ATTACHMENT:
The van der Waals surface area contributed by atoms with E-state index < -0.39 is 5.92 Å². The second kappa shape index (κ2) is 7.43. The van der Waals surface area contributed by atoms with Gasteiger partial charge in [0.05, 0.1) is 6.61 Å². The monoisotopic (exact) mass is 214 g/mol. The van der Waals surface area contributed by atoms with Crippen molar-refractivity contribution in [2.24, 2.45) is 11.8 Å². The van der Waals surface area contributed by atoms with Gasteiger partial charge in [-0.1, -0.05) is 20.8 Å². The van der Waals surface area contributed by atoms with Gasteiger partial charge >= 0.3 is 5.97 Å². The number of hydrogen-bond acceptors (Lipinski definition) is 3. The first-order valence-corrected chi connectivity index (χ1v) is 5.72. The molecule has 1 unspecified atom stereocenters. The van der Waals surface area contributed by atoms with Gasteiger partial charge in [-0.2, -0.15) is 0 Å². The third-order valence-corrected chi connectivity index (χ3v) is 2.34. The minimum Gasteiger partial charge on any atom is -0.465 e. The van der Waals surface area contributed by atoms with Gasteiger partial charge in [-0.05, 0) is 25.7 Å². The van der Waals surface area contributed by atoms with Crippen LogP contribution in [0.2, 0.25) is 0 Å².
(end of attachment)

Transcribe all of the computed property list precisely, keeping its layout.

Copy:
The van der Waals surface area contributed by atoms with E-state index < -0.39 is 5.92 Å². The second kappa shape index (κ2) is 7.43. The van der Waals surface area contributed by atoms with Gasteiger partial charge in [0.05, 0.1) is 6.61 Å². The monoisotopic (exact) mass is 214 g/mol. The van der Waals surface area contributed by atoms with Crippen molar-refractivity contribution in [2.24, 2.45) is 11.8 Å². The van der Waals surface area contributed by atoms with Gasteiger partial charge in [-0.1, -0.05) is 20.8 Å². The van der Waals surface area contributed by atoms with Gasteiger partial charge >= 0.3 is 5.97 Å². The number of hydrogen-bond acceptors (Lipinski definition) is 3. The first-order valence-corrected chi connectivity index (χ1v) is 5.72. The molecule has 1 unspecified atom stereocenters. The van der Waals surface area contributed by atoms with Gasteiger partial charge in [-0.2, -0.15) is 0 Å². The third-order valence-corrected chi connectivity index (χ3v) is 2.34. The minimum Gasteiger partial charge on any atom is -0.465 e. The van der Waals surface area contributed by atoms with Gasteiger partial charge in [-0.05, 0) is 25.7 Å². The van der Waals surface area contributed by atoms with Crippen LogP contribution in [0.2, 0.25) is 0 Å².